I love this remark by classicist Michael Grant:
[A]s J. B. Bury remarked, it is essentially absurd for a historian to wish that any alleged fact should turn out to be true or false. Careful scrutiny does not presuppose either credulity or hostility. (Jesus, p. 200, my emphasis)
This sounds to me like a simple truism. Occasionally someone (even a scholar) may express some question about the historicity of Socrates or Hillel, more recently even of David. There’s no question in those instances of being labelled a “mythicist” or “historicist”. The reason, I suggest, is that those questions are far less invested with cultural ideology and vested institutional interests (at least outside Israel in the case of David).
I don’t know too many “Christ Myth theorists” who stand to lose anything should they eventually be found to be wrong. And I don’t know of any of them who seriously engage with the scholarship who have made a good $$ from mythicism. But no-one can deny that many careers and institutions have been founded upon the belief in the historicity of Jesus.
I don’t even think of “Did Jesus Exist?” as an historical question. Historical questions, in my mind, are directed at explaining the evidence. So we have evidence for the emergence of Christianity. Okay, so the historical question is, “What caused the emergence and growth of Christianity?” (That question, incidentally, is the underlying motif of most of my blog posts. Not mythicism per se.)
The only Jesus that matters is the Jesus in the evidence that we have at our fingertips, and that’s obviously a literary and theological figure. I can understand how genre and criss-crossing strands of evidence can help us flesh out historical characters behind the archaeological and literary evidence of people like Julius Caesar, and of others whom we conclude must have been part of their lives. But let’s be serious. We really do know that the stories of Jesus are not in that range of genre and external corroboration.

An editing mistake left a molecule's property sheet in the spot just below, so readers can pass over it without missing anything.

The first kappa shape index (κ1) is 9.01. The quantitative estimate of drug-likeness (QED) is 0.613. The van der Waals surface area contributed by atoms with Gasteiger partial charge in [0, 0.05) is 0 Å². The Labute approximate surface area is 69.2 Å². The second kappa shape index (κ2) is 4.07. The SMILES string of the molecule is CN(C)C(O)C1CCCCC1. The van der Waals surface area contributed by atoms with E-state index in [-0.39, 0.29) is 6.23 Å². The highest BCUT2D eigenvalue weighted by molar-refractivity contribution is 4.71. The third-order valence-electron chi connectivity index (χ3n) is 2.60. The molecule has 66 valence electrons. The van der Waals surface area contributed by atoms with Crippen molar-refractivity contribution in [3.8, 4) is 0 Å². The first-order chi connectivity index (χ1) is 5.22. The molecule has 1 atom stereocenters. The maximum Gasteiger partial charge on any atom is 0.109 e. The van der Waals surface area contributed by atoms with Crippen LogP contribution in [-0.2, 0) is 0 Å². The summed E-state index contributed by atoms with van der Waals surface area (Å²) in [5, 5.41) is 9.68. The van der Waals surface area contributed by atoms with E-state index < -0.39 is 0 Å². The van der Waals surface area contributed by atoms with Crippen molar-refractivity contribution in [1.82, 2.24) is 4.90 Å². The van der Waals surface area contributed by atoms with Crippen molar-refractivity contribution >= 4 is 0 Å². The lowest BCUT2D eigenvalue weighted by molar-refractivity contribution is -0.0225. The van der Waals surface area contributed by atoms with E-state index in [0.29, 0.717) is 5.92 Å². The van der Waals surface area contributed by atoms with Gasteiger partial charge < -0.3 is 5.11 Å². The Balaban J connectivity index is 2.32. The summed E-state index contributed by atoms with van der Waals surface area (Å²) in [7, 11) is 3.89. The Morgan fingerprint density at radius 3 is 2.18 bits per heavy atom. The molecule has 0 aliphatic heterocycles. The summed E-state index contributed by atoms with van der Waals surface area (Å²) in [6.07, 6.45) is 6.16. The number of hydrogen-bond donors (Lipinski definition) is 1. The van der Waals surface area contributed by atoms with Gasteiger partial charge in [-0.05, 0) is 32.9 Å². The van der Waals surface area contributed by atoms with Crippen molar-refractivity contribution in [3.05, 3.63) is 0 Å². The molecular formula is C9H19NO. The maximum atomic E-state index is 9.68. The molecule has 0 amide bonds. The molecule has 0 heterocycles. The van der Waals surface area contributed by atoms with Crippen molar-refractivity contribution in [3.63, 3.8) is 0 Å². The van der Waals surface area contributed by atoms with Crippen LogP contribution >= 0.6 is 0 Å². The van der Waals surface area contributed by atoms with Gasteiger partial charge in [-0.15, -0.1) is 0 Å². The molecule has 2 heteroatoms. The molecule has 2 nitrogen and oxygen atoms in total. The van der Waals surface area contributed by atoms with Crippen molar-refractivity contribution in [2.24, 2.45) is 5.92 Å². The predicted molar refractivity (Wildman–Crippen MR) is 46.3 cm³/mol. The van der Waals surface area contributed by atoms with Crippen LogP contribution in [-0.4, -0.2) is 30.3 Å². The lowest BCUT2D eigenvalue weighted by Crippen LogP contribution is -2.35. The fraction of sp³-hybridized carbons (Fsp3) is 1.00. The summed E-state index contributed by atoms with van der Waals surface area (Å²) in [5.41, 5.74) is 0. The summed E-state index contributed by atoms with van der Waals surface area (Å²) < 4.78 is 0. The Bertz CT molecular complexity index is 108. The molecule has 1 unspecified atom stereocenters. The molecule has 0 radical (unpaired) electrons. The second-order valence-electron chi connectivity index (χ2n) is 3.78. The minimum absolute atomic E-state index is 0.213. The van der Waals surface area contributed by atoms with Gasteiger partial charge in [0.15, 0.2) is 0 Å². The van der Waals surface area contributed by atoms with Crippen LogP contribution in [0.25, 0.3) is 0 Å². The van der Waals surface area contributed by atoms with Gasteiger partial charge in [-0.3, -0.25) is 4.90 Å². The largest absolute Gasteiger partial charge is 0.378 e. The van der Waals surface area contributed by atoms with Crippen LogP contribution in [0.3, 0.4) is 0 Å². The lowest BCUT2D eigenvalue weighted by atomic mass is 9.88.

Oh, and by the way. I mentioned in my last post that I think belief in Christianity (let’s say the Bible or the Qu’ran/Koran — let’s cover all three “people of the book” religions while we’re at it) has been responsible for much harm. It has. I know. Millions of people know, surely. I’m not talking about just the big issues like war, racism, sexism and slavery. There’s also the “silent” damage it has done to millions of individuals who suffer daily in cities, suburbs and beyond.
But what I want to add here in this P.S. is that I can also look back on my life and see that even in the worst times there is something I can salvage of value and ongoing worth for me and others. Check my posts on “fundamentalism” — see this blog’s Index of Topics — and you will also see that I have made the most of good things that also came out of my religious past and have encouraged others who have likewise suffered to do the same.
Rabbi Joseph Hoffmann, you err when you attempt to see the argument between “Christ Myth Theorists” and “Jesus was a Historical Figure Persons” as a simple white, grey, black affair:
- Jesus Prospect historicists, “white”,
- all the other historical Jesus scholars like Ehrman and co an incompetent “grey”,
- and Scrooge McDuck’s Mythtics “black”:
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3 thoughts on “Dear Joseph Hoffmann, . . . . P.S. . . .”
I don’t know too many “Christ Myth theorists” who stand to lose anything should they eventually be found to be wrong.
There is no idea one can promote without risking the loss of two things: one’s pride and the security one finds in one’s perspective of the universe. Were this untrue the hundreds of thousands of anonymous people who debate on the Internet would be receptive to each other’s points of view rather than protecting their own like a dog might the carcass of a rabbit.
Sure there is some embarrassment over being found to be wrong in public discussion, but those who are the most serious about studying the question honestly will find that a small price to pay and would much rather learn and progress. Not too long ago I was forced to face up to a long unrecognized contradiction in my own views and realized I had been supporting an argument more on ideological grounds than historical methodological ones.
But dammit, McGrath, Hoffmann, Casey, Crossley and others won’t tackle my arguments or show me where and why I am wrong. The first three of those have spent a lot of time creating a psychological profile of me, however, solely on the basis of a tendentious (let’s say perverse) reading of a narrow selection of details from my bio.
“it is essentially absurd for a historian to wish that any alleged fact should turn out to be true or false.”
Or, to put it another way, if you wish alleged facts are true or false, you’re not a historian.
Jesus scholars are in the unfortunate position of wishing that the stories are somehow true, and then constructing elaborate explanations and apologies when it turns out they aren’t true. This is theology, not history.